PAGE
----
Lakeland Terrier vs. Wheaten Terrier
The soft-coated wheaten terrier and lakeland terrier are both spunky guys, full of high energy and ready to give chase. Though they have plenty of similarities, there are also differences between them. If you're considering adding one of these pups to your family, be prepared to be a confident, kind pack leader.
The wheaten terrier was imported to the U.S. in 1946 and recognized by the American Kennel Club in 1973. He has Irish roots and is one of the oldest Irish breeds. He earned his keep on farms, working as a herder and hunting vermin and small game. The lakeland terrier is one of the oldest terrier breeds, dating back to the 1800s. A cross between the Bedlington terrier and old English wirehaired terrier, he was used to protect crops and herds from foxes and other vermin. The AKC recognized the breed in 1934.
If you want a happy challenge, consider the lakeland terrier. He's a loving and affectionate companion, but he needs firm training and a confident pack leader to show him the way. He likes to bark and can be challenging to housebreak, but otherwise, he's easy to train. He gets on well with other pooches and, if socialized with cats early, will learn to live with them without giving chase. The wheaten terrier is similar in that he's a happy fellow who enjoys a good bark, particularly when he's welcoming friends to the house. He'll bond with the family and gets on well with children, as he's a gentle little dog. Like the lakeland, he should be socialized with cats early in his life so he learns not to chase them. This confident little dog learns quickly with a person who calmly trains him.
If size is your main consideration, the lakeland terrier is a small dog, maxing out at about 14 1/2 inches high at the shoulder. Males weigh about 17 pounds and females are slightly smaller at 15 pounds. Wheatens are taller, ranging from 17 to 20 inches tall and weighing between 30 pounds for the ladies and up to 45 pounds for the gents. Both are fairly healthy, though the wheaten terrier is prone to wasting diseases and flea allergies. The lakeland terrier has a life expectancy of about 10 to 12 years and the wheaten typically goes a little longer, about 12 to 15 years.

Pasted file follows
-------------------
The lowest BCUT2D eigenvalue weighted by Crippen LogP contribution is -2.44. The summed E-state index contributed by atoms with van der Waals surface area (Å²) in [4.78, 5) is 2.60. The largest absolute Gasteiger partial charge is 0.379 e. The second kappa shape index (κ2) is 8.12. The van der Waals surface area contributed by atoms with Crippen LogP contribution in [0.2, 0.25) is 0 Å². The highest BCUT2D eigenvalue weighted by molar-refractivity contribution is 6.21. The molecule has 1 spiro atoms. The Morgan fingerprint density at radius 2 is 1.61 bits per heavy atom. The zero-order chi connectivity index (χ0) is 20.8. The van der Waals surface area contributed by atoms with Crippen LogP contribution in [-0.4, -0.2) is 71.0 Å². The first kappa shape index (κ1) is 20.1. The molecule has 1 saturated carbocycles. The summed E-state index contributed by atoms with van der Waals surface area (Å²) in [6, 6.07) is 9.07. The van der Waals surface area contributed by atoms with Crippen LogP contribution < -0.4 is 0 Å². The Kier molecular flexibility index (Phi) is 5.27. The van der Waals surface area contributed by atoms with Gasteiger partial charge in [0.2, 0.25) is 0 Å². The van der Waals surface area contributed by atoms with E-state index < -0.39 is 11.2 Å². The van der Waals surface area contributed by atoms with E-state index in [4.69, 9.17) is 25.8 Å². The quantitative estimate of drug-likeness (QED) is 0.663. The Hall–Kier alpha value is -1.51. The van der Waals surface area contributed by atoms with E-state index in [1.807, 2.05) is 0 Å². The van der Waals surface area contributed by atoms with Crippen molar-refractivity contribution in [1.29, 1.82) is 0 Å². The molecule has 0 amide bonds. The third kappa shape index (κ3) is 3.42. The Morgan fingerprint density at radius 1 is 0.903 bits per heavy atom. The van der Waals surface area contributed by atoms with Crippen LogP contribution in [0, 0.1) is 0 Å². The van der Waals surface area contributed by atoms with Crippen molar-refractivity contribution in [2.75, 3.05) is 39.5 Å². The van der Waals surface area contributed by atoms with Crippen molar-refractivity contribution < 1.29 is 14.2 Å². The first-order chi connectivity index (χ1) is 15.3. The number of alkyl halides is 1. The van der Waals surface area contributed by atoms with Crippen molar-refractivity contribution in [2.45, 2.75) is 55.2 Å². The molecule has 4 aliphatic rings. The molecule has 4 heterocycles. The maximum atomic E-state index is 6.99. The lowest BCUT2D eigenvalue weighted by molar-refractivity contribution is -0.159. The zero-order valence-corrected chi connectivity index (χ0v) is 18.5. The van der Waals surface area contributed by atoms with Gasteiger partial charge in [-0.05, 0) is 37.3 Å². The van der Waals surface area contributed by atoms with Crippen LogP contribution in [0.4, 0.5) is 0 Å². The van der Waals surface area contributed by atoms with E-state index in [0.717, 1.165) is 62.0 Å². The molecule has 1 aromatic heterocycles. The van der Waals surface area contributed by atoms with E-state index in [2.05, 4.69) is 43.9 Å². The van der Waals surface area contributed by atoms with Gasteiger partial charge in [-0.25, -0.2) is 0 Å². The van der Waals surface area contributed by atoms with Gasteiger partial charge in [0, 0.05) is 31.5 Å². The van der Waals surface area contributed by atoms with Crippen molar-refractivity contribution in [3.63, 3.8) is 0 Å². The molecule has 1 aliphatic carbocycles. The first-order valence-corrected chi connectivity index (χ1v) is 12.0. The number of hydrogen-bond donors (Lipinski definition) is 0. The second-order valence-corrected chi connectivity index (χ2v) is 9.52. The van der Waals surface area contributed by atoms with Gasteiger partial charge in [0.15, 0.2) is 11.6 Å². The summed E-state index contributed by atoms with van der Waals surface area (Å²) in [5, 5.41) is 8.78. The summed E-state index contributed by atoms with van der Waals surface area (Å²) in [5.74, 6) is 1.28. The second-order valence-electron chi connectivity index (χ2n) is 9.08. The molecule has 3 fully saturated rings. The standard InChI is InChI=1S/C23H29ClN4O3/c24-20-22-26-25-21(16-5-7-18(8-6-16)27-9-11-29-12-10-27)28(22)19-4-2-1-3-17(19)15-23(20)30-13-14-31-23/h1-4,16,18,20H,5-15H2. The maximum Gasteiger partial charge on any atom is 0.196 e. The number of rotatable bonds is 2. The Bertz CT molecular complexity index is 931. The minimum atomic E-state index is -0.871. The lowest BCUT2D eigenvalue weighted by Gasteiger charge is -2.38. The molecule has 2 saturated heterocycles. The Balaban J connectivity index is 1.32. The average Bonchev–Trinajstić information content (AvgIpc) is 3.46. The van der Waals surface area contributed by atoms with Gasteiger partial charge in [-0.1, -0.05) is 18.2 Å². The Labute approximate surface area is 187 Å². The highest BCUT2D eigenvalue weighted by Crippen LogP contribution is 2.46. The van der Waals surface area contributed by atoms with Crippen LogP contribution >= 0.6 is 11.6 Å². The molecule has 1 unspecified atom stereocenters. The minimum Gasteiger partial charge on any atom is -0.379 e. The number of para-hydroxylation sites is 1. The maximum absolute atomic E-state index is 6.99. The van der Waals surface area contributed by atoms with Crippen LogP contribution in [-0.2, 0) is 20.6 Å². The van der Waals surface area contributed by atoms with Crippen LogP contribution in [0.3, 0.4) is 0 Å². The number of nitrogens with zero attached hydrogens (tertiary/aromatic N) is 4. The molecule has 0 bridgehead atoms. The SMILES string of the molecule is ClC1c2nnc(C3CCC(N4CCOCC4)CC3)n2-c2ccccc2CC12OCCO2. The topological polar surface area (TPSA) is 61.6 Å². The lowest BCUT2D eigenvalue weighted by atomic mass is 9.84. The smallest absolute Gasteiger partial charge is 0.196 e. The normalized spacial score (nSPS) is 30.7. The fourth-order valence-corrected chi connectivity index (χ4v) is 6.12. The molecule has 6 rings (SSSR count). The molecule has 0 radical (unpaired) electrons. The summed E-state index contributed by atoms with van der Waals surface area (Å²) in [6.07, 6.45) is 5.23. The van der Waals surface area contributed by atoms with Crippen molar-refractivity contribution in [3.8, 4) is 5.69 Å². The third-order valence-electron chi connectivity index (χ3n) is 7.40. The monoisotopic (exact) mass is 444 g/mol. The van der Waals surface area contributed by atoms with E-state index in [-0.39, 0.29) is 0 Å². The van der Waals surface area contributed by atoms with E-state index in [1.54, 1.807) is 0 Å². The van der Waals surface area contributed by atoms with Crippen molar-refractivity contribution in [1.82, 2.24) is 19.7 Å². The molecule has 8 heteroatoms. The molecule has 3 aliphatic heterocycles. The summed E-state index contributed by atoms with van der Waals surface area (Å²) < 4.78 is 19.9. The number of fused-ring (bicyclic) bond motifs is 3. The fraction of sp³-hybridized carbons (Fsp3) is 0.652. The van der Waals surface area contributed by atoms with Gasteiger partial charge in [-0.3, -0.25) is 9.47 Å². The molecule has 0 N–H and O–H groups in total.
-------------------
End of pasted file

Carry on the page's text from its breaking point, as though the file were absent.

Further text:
The lakeland terrier is fairly easy to groom, requiring a light combing about once or twice a week. Visiting the groomer three or four times a year to get his coat shaped will keep him looking sharp. If you like the wheaten terrier's fuzzy look, comb it daily to keep it tangle-free and soft. He doesn't shed much, so he's an especially good choice for allergy sufferers.
By Betty Lewis
American Kennel Club: Get to Know the Lakeland Terrier
Dog Breed Information Center: Lakeland Terrier
Animal Planet: Lakeland Terrier Guide
American Kennel Club: Get to Know the Soft Coated Wheaten Terrier
Dog Breed Information Center: Soft Coated Wheaten Terrier
PetMD: Soft Coated Wheaten Terrier
About the Author
Betty Lewis has been writing professionally since 2000, specializing in animal care and issues, business analysis and homeland security. Lewis holds a bachelor's degree in journalism from West Virginia University as well as master's degrees from Old Dominion University and Tulane University.